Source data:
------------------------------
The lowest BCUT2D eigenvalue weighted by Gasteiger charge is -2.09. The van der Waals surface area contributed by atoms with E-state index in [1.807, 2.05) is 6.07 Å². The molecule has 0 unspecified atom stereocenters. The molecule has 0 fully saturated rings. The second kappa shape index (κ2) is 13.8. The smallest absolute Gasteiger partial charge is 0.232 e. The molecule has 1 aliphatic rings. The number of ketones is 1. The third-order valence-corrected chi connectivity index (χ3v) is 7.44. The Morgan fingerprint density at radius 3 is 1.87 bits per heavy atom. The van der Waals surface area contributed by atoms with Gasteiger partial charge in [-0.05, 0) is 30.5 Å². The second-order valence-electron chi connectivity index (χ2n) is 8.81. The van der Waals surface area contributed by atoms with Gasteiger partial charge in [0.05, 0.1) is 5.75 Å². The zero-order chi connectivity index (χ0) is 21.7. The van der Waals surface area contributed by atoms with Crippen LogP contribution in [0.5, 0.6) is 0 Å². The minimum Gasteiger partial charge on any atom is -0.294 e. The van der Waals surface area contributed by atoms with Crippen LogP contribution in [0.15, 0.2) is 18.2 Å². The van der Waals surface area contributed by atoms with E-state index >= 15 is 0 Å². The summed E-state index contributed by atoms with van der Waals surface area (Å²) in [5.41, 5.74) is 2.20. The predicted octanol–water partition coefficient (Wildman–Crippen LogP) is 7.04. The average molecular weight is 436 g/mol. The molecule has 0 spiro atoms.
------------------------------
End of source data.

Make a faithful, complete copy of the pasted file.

The lowest BCUT2D eigenvalue weighted by Gasteiger charge is -2.09. The van der Waals surface area contributed by atoms with E-state index in [1.807, 2.05) is 6.07 Å². The molecule has 0 unspecified atom stereocenters. The molecule has 0 fully saturated rings. The second kappa shape index (κ2) is 13.8. The smallest absolute Gasteiger partial charge is 0.232 e. The molecule has 1 aliphatic rings. The number of ketones is 1. The third-order valence-corrected chi connectivity index (χ3v) is 7.44. The Morgan fingerprint density at radius 3 is 1.87 bits per heavy atom. The van der Waals surface area contributed by atoms with Gasteiger partial charge in [-0.05, 0) is 30.5 Å². The second-order valence-electron chi connectivity index (χ2n) is 8.81. The van der Waals surface area contributed by atoms with Gasteiger partial charge in [0.05, 0.1) is 5.75 Å². The zero-order chi connectivity index (χ0) is 21.7. The van der Waals surface area contributed by atoms with Crippen LogP contribution in [0.5, 0.6) is 0 Å². The minimum Gasteiger partial charge on any atom is -0.294 e. The van der Waals surface area contributed by atoms with Crippen LogP contribution in [0.15, 0.2) is 18.2 Å². The van der Waals surface area contributed by atoms with E-state index >= 15 is 0 Å². The summed E-state index contributed by atoms with van der Waals surface area (Å²) in [5.41, 5.74) is 2.20. The predicted octanol–water partition coefficient (Wildman–Crippen LogP) is 7.04. The average molecular weight is 436 g/mol. The molecule has 0 spiro atoms.